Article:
What do you do when you meet a service dog?  Nothing.  Nada.  Not anything.  Don’t talk to her.  Don’t touch her.  And do not, I repeat, do not stand there staring at her.

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In addition, do not ask her partner what she has.  Do not ask what the dog does for her.  Do not stare at her eyes to see if she’s blind.  Do not talk about the person and the dog in their presence as if they weren’t there unless they can’t here you, in which case the dog’s cape will say HEARING DOG.  In fact, don’t do it anyway because even if that person can’t hear you, everyone else will and it’s just plain rude.

Do not whistle to the dog, snap your fingers, cluck your tongue.  Do not fall upon the dog as if she’s a sizzling steak and you haven’t eaten in years.  Do not yell at the person or act snarky if you are asked not to touch the dog.  If you really really love dogs so much that you can’t keep your hands off a working dog, go to the shelter and adopt a homeless dog in dire need of a loving home, and pet that dog.

Do not make people angry who have enough problems already, which is why they need a service dog, especially if they write a blog.

Do not, do not, do not presume to know why the person you see with a service dog needs a service dog.  Do not guess some wrong stupid reason why the person has a working dog.  Many legitimate service dogs do work you cannot discern for disabilities you cannot see.

And, finally, unless I need to keep on ranting, do not pretend your dog is a service dog so that you can have him in the plane with you because you stand a good chance of screwing things up for people who cannot get by without help from their legal service dogs.  And you will go straight to Hell in a hand basket, whatever that is.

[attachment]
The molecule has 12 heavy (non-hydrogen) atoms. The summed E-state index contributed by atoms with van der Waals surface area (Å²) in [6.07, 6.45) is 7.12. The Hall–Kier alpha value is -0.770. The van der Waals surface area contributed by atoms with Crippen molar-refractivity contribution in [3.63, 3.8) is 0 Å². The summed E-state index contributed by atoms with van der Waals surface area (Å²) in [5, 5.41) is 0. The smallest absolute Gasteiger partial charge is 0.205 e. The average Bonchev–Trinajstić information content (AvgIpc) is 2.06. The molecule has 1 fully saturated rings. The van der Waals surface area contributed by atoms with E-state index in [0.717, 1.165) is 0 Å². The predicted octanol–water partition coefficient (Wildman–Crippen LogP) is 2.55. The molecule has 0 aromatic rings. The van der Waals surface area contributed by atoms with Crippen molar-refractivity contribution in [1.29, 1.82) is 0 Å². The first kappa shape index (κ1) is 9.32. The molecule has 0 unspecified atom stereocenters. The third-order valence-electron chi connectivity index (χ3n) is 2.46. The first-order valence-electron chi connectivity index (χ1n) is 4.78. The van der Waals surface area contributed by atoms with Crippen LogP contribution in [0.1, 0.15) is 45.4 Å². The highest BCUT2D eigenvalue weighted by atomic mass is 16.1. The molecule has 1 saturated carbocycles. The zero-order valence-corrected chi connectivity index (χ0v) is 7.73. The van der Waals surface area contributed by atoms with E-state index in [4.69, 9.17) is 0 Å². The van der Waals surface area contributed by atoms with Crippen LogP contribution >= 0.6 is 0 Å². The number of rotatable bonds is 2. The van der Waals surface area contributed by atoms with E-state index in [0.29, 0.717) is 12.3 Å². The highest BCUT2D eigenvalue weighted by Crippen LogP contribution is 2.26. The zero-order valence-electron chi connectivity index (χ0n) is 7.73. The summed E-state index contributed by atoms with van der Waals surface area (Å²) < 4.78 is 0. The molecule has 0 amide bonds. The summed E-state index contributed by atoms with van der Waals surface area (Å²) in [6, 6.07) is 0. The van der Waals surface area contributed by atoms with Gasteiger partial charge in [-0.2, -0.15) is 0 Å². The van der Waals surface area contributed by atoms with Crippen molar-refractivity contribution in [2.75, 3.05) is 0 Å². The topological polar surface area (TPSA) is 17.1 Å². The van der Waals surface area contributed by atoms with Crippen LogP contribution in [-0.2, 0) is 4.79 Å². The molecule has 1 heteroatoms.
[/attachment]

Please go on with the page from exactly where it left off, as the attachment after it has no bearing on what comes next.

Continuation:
Thanks for listening. Over and out.

 

 

Sometimes you have one idea of how to spend your time and your dog has another.

 

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What’s a person to do?  First, it’s really great to make note of what the dog wants to do, to understand and encourage his attempts to communicate with you.  But does this mean that you need to do whatever your dog wants to do whenever he makes his feelings known?  Certainly not.  Impossible.  Hardly ever.  OK, maybe sometimes.

It’s wonderful for your dog to know that sometimes when he requests a game, a biscuit, a walk, a snuggle you will drop everything and make his wish come true.  But it’s also important for him to know, as we all must, that at times a dog or a person needs to wait, that instant gratification, though appealing, is not a reasonable expectation 24/7.

Sure, sometimes put down the book and play a little ball with your best friend.  Sure, sometimes say Go lie down, or whatever, when you dog pesters you with his tennis ball for the one hundred and sixth time in a morning.  Communication is a beautiful thing and communication between species is a kind of miracle, but still, your dog should understand that while one hundred and five times is OK, one hundred and six might be pushing his luck.

 

 

 

 

 

 

Sometimes I find myself thinking that my previous service dogs did a better job than Sky is doing.  They seemed more aware of when I was in pain and more willing to spend long periods of time pressed against me to chase the pain away.  And then I realize, taking the same fox hole again and again as we humans tend to do, that the reason Sky seems less aware of when I am in pain is that, since she has become my service dog, I am hardly ever in pain.